Ask any schoolchild when the civil rights movement took place and she will likely tell you it was in the 1960s. Recent events have made us wonder what we can do to re-create a similar sense of urgency about the civil rights at issue today.
When the "Coloreds Only" sign disappeared from a water fountain at the train station in Tony Kushner's hometown of Lake Charles, La., one day in the early 1960s, it was a sign of the dawning civil rights movement, which had emerged elsewhere in the South but only subtly in Lake Charles.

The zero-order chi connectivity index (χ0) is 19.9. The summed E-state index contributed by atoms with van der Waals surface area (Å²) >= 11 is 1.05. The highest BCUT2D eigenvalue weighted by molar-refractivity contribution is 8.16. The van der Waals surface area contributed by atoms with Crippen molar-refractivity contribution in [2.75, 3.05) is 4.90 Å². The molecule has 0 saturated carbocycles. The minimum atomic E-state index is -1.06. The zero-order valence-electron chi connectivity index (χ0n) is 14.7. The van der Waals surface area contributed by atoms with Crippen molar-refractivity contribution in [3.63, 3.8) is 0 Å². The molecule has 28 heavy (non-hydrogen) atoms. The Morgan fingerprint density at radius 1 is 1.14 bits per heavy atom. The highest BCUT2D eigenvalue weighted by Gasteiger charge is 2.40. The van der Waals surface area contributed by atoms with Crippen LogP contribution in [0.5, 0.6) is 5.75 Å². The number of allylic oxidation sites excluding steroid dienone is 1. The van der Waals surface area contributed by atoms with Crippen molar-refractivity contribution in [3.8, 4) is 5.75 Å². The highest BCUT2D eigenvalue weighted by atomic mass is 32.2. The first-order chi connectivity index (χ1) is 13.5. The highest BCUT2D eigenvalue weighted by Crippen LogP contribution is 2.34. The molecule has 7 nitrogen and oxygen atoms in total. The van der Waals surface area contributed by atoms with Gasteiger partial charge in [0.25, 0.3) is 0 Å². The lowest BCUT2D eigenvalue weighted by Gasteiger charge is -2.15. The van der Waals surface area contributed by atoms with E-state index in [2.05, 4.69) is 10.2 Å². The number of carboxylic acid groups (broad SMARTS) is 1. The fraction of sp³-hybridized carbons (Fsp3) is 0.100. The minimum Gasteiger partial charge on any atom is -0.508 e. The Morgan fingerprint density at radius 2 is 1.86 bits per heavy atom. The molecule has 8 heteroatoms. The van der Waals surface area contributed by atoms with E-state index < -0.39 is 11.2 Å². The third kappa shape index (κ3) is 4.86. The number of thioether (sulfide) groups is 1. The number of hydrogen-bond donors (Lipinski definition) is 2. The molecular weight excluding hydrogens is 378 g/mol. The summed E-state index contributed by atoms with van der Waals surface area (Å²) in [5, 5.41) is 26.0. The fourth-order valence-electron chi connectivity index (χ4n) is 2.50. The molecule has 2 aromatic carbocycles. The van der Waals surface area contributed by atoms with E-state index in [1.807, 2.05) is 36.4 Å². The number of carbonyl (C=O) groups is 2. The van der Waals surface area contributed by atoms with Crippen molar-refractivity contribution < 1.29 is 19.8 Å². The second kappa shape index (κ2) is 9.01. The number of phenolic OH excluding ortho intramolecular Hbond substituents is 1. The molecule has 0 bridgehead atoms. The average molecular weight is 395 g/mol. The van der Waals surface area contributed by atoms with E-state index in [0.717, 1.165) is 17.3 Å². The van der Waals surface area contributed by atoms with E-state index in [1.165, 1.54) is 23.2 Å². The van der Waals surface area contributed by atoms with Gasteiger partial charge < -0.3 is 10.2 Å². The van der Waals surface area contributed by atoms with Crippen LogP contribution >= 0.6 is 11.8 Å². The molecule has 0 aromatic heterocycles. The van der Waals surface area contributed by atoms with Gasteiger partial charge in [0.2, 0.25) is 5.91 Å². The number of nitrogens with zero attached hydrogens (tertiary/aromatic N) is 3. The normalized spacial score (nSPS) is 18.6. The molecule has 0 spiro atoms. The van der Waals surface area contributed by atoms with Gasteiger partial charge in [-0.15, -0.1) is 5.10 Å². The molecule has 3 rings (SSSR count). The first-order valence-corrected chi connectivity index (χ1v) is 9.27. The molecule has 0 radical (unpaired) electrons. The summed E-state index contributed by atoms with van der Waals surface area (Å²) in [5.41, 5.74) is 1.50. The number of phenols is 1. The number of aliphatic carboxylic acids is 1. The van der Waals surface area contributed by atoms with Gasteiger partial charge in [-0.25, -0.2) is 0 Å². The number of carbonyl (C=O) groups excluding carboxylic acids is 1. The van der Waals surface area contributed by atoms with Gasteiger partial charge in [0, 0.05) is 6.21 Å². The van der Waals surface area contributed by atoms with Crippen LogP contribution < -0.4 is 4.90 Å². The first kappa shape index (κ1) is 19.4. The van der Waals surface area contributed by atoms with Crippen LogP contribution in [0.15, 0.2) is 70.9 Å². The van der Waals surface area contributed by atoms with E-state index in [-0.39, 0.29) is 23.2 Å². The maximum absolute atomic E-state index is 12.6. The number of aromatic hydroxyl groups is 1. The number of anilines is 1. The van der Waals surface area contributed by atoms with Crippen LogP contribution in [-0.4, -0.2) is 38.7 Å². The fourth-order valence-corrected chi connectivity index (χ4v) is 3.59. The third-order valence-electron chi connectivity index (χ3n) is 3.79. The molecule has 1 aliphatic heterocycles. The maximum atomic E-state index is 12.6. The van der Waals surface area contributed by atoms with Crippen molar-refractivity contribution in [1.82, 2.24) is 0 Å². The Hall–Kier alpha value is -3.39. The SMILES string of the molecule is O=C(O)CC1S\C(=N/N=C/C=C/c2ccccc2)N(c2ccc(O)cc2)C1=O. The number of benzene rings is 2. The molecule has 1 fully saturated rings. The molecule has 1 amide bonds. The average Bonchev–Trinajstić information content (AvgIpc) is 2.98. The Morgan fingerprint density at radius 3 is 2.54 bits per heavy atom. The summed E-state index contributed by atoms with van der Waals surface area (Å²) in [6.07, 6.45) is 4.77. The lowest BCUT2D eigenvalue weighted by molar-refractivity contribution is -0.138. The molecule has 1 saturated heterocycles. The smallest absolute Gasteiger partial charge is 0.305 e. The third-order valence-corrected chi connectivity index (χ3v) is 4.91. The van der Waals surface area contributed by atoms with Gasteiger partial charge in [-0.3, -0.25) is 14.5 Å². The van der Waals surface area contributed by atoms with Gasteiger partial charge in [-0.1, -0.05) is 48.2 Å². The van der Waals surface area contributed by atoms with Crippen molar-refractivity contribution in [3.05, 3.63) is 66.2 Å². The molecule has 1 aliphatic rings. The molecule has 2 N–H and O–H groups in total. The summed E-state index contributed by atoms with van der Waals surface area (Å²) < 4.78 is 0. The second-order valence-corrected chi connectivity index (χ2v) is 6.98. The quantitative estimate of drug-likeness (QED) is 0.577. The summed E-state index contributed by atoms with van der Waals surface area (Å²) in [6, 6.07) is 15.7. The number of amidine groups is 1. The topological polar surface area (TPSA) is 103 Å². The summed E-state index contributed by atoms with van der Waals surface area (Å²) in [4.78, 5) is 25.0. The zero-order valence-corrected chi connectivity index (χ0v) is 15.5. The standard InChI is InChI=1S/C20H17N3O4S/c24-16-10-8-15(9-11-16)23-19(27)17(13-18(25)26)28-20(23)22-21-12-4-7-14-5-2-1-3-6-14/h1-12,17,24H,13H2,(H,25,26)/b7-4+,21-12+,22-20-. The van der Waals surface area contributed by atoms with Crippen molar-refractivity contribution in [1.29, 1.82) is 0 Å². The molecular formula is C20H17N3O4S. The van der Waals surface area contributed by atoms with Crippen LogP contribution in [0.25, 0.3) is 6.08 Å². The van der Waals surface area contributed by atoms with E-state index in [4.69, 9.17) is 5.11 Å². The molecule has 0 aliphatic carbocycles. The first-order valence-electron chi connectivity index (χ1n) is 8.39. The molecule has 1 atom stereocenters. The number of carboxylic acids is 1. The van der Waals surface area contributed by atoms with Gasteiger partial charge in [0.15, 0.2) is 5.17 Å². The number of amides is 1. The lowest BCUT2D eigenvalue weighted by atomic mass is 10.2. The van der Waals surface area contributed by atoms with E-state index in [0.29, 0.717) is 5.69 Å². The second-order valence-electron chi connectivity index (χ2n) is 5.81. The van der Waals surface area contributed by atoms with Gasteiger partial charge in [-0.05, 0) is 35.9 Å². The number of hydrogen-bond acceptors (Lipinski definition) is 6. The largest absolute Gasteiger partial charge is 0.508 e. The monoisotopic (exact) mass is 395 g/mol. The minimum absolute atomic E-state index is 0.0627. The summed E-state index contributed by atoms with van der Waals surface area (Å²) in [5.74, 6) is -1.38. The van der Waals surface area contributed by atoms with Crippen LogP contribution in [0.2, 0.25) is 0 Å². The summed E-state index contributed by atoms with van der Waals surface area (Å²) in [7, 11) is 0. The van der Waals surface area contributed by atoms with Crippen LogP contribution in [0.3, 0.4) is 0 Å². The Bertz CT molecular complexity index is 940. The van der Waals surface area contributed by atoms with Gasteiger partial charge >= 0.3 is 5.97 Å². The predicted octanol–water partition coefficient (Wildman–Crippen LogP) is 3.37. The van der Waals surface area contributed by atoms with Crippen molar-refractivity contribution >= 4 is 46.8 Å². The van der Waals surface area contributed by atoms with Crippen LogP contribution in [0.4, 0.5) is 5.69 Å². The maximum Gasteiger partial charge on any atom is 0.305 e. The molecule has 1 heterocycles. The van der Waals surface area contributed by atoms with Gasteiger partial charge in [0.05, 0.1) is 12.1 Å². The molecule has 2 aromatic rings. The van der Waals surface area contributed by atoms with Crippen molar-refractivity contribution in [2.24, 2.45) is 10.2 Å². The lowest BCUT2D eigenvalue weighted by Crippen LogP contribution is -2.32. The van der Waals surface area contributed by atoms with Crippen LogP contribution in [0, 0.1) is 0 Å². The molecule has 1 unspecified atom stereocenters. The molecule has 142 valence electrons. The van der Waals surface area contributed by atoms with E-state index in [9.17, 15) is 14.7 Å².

In Kushner's liberal Jewish home, relatives spoke excitedly of the changes while an African American maid, Maudie, washed and ironed all day in the hot basement. In her starched white uniform, she toiled as black domestics had done for generations of white families in Lake Charles.
Our knee-jerk reaction every time the Rev. Jesse Jackson opens his mouth is, "Oh no, not again." We know it's unfair, we know it's jaded, but we have the same reaction when our friend's child practices his trombone scales in the living room the umpteenth time. Sure we like him, but....